Just scroll down to see the “DAW of the Future”
The debate of MAC vs. PC has long been a problem among digital composers. On the one hand, Apple’s MAC OS provides so many usability enhancements over its Windows counterpart that it is easy to see why so many composers would prefer the clean and uniform interface over the often messy and disgruntled Windows experience (although, with the advent of Windows 8 and metro, this may be changing). The other common complaint about PCs are their aptitude for crashing. On the other hand, since I switched over to a MAC a few months ago, I haven’t experienced a single inspiration-shattering crash or memory fault (knock on wood!).
For any power composer, however, the drawbacks of Apple’s system are in the price-tag. To build an Apple iMac to the same specifications as its PC counterpart costs a modest amount more – one of the most frequently spoken drawbacks of the Apple brand.
So how does one achieve the ultimate modern composing experience – the ease of use of the Macintosh operating system with the power and affordability of a custom-built PC? Well, simply put – the answer is unfortunately: you don’t. But I’ve found a way to come close! The answer is to use both.
For as long as I’ve been composing on a modern computer, I’ve been in search of that ultimate composition experience. I had read about composers who had amazing and elaborate orchestral templates where all of the samples were preloaded into computers separate of their master workstation. It conjures an image not so different from how I imagine Pixar’s render farms look – of course, in reality, it need not be so complicated.
Thanks to software like Vienna Ensemble Pro, it has become possible to very easily drive a cross-platform sample machine (in this case, an affordable PC equipped with 7200RPM hard drives that don’t cost a fortune and lots of DDR3 RAM that you don’t have to breach a warranty to install). What’s even better is that it finally gave me an excuse to create that orchestral template – one where all of the my string sections are elaborately setup (thanks, LASS, for the groupings!). The secondary advantage to this setup is that I can run my CPU intensive reverb (in this case, Altiverb 7) on my MAC host running Cubase 6.5 and not worry about any buffer under-runs or extensive latency which would normally be created by this setup.
The obvious disadvantage here, of course, is that it’s kind of a pain to control the PC. You can either have it plugged into an entirely separate monitor, keyboard, and mouse, or you can remotely control it via VNC or alternatives like Logmein. I’ll save you some trouble – nothing will kill your workflow like having to jump over to a separate computer – it’s frustrating and can kill your workflow when you want to perform the simple task of loading an extra instrument. And VNC: slow, even on a wired LAN.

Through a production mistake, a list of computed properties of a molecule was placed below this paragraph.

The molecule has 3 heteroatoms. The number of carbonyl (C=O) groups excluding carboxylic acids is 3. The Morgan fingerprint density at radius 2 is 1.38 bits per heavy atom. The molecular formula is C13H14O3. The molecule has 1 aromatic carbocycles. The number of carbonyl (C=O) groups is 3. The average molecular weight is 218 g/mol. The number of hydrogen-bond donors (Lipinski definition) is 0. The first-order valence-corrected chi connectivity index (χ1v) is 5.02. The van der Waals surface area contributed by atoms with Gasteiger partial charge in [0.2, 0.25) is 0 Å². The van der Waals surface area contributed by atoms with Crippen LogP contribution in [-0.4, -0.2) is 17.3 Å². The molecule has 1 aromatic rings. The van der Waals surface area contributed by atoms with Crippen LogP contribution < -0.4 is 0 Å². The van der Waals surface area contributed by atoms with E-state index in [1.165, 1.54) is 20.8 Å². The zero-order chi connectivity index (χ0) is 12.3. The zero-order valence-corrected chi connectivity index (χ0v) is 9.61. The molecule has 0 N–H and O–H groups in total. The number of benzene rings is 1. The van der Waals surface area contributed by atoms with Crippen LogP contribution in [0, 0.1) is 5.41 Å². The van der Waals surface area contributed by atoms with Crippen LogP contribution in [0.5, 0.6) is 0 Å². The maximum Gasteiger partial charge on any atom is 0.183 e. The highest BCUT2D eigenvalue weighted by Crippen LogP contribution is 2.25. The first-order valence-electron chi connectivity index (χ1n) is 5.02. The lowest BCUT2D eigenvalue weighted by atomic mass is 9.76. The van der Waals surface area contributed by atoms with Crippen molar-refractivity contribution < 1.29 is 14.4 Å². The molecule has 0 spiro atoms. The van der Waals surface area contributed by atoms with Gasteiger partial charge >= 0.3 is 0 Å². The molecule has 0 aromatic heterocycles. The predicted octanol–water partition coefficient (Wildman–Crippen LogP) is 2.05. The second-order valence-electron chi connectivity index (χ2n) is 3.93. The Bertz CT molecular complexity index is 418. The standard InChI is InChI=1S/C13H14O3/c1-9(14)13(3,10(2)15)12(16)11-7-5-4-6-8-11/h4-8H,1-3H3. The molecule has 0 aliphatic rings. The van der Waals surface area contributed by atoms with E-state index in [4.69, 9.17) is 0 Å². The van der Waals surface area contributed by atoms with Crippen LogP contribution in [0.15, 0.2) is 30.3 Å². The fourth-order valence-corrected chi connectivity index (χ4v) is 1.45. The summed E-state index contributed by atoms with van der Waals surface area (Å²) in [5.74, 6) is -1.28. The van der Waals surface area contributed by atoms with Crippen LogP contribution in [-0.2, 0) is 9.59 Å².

The best way I’ve found to control a remote sample machine is to use Logmein.com and an iPad. The touch interface turns out to be incredibly intuitive, and controlling Kontakt (or other software) turns out to be pretty easy on the device. Of course, before I made the realization, I was using Logmein.com in a browser window – this works fine and was actually faster than VNC in my experience. The whole process of switching back and forth between the java applet and Cubase, however, was beginning to give me a headache – and without two monitors I’d have deemed it impossible.
So, in conclusion, I’d like to present my DAW of the Future for the professional composer (of course, many of these things can be substituted, and there are plenty of arguments for why a second computer would never be needed which I tend to agree with – this is obviously for those of whom prefer the user experience provided by OS X):
- Windows 7 Professional (64 bit)
- Intel i7 CPU (3.07ghz) – a lot cheaper from newegg.com than in a new iMac
- 24gb of DDR3 RAM – also cheaper in a PC
- 2 x 1TB 7200RPM Western Digital HDDs – Samples on one, OS and projects on the other (important to separate them, see below)
- 1 x 120gb Corsair SSD drive – contrary to most people, I have my most common samples here (LASS + and EWQLSO) – this makes loading FAST and no worries of disk skips. Common practices encourage installation of your OS and vitals on this drive. I’ve had no problems with this and things are still very snappy.
- Native Instruments Komplete – namely Kontakt is the big player here
- Vienna Ensemble Pro – for AUDIO and MIDI over LAN
- Logmein.com (free!)
- M-Audio Delta I/O – I technically do not need this anymore!
- Max OS X (10.7.3 currently – but I keep it up to date. You don’t have to worry so much about OS updates like on Windows – things don’t just break because of a new OS implementation *hint*)
- Intel i5 CPU (3.1ghz) – The speed is REALLY helpful for Altiverb
- 8 GB of DDR3 RAM – I don’t even think you can get 24gb in a MAC 😛 – my last project used 10gb of samples.
- 2 TB HDD
- 250 GB SSD Drive – Protip: Keep Dropbox, Samples, and anything important data OFF of this drive. By default, MAC would place most things here because it is the system drive – but you can get a LOT more life out of your system if you keep the I/O on an SSD to the minimum.
- External Drive for iTunes library and music (I hate clutter)
- Logmein.com (still free!)
- Cubase 6.5 + Vienna Ensemble Pro – I also have a few samples located locally on this machine, but not a lot.
- Reason 6 – THIS PROGRAM IS AMAZING. Whenever I don’t need ridiculous sample libraries I use Reason.
- Propellerhead Balance – This is my Audio Interface. It is the future.
In my case, this setup was mostly facilitated by the fact that I had already built my powerful PC and I was in need of a MAC for development. (plus – have you used Sparrow for email yet?)
Also, because I can only “see” my PC through a remote screen, I’ve reduced my Skyrim playtime by 100%! That means I have more time to WORK!